When you think about it, 15 minutes a day isn’t a lot of time (that’s what we recommend for your daily Journey practice). In fact, 15 minutes is only 1% of your day. So how can it make such a big difference? Remember, big waves are generated by small ripples.

If you’re wondering what meditation has done, or could do, for you lately, look no further than these five benefits.

1.  Better communication with your loved ones and colleagues.

Next time your boss asks for the presentation a day earlier, meditation will be there to keep you calm and centered in the face of an all-nighter. With a meditation practice you can problem-solve like a rock star without losing precious time to stress and confusion. A quick, simple breathing exercise will clear your mind and open up your communication pathways.

2. More go with the flow.

We’ve all been there: the hotel lost your reservation or bad weather rained out your show. Life doesn’t always go according to plan, but it’s how you deal with the ups and downs that define who you are. Meditation provides you with the tools you need to stay balanced and flexible in situations that would otherwise drive you crazy.

3. Reconnect you with you.

In high school it felt like the clock moved backwards, like the end of 5th period would never come and you’d be trapped in an Algebra 2 black hole forever. But now that you’re an adult it’s like there aren’t enough hours in the day. Weeks, months, years fly by, and in the midst of it all you’ve got conference calls, boozy brunches and your mother nagging you about when you’ll finally settle down. But where are you in all of that chaos? Meditation not only helps you find yourself but it guides you to reconnect with your inner wants, desires, and values, whether time is standing still or flying by.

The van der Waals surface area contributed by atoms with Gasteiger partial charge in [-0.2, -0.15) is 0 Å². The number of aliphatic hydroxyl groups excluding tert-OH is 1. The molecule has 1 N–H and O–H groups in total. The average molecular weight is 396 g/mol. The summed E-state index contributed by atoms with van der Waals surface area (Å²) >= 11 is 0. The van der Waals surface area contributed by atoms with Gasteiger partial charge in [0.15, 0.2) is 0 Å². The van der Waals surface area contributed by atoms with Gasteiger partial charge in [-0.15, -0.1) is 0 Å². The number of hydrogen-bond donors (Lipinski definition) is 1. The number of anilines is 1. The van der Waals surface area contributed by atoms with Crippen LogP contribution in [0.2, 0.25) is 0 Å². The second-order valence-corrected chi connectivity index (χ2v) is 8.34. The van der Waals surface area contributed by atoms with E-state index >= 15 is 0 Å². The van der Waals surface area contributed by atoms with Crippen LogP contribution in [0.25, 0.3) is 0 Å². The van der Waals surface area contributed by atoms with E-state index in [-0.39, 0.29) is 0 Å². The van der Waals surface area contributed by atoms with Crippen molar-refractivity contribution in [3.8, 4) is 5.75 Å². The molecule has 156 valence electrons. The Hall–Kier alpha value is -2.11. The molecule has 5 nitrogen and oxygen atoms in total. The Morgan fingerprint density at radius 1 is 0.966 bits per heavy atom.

How Can A Company Cultivate Positive Employee Health? Enter: Meditation

Consider how much your company spends on health care and insurance every year. What if you could minimize those costs while deepening your commitment to every member of your team?

The benefits of meditation are multilayered, ranging from increased focus and elevated levels of productivity to positive emotions and a greater sense of well-being.

And they extend to nutrition. A literature review from UCLA found that people who meditate are more apt to make healthier, life-supporting decisions surrounding nutrition and eating. What that means for your employees is that meditation makes healthy living easier. What that means for your bottom line is that meditation helps to minimize health care and insurance costs. A win-win if we’ve ever seen one.

Maybe you already give your employees a gym membership or free training sessions, but how good are those physical interventions if the mind still needs adjustment? Research from the University of Paris Descartes states that the benefits of physical activity and exercise are enhanced with a meditation practice. There is a direct correlation between what’s happening in the mind and what’s going on in the body, and the sooner people can see and foster that connection, the happier and healthier (and more productive) they’ll be. 

Research also shows that meditation has a positive effect on our daily health behaviors. A study from UCLA shows that individuals who meditate sleep better at night. And what does longer, stronger sleep lead to? A happier, healthier person, someone excited by and committed to making the most of their everyday. (Don’t believe us? See what HuffPo wonder woman Arianna Huffington had to say about sleep in her latest book, The Sleep Revolution.)

This insight and research helps us understand the physiological benefits of meditation, both during and after. Cultivating good employee health starts by creating a trusted space for reflection and the calming aspects of mindfulness. Meditation is the path to guide you and your employees there.